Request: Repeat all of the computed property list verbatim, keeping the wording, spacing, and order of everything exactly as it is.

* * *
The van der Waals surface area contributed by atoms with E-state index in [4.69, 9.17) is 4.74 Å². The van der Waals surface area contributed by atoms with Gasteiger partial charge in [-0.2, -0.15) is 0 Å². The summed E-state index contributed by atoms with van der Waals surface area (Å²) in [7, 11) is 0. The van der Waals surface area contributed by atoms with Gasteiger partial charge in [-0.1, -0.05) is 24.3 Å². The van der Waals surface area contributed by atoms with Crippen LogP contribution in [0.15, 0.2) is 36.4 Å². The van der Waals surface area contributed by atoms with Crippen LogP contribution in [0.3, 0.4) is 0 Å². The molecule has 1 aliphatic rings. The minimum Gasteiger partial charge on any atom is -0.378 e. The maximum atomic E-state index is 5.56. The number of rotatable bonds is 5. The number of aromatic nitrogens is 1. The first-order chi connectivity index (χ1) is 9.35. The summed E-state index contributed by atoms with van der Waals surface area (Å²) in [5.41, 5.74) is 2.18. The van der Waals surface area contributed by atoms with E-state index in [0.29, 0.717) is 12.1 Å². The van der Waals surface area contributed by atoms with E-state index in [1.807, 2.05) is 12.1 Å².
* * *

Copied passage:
The van der Waals surface area contributed by atoms with E-state index in [4.69, 9.17) is 4.74 Å². The van der Waals surface area contributed by atoms with Gasteiger partial charge in [-0.2, -0.15) is 0 Å². The summed E-state index contributed by atoms with van der Waals surface area (Å²) in [7, 11) is 0. The van der Waals surface area contributed by atoms with Gasteiger partial charge in [-0.1, -0.05) is 24.3 Å². The van der Waals surface area contributed by atoms with Crippen LogP contribution in [0.15, 0.2) is 36.4 Å². The van der Waals surface area contributed by atoms with Crippen LogP contribution in [0.3, 0.4) is 0 Å². The molecule has 1 aliphatic rings. The minimum Gasteiger partial charge on any atom is -0.378 e. The maximum atomic E-state index is 5.56. The number of rotatable bonds is 5. The number of aromatic nitrogens is 1. The first-order chi connectivity index (χ1) is 9.35. The summed E-state index contributed by atoms with van der Waals surface area (Å²) in [5.41, 5.74) is 2.18. The van der Waals surface area contributed by atoms with E-state index in [0.29, 0.717) is 12.1 Å². The van der Waals surface area contributed by atoms with E-state index in [1.807, 2.05) is 12.1 Å².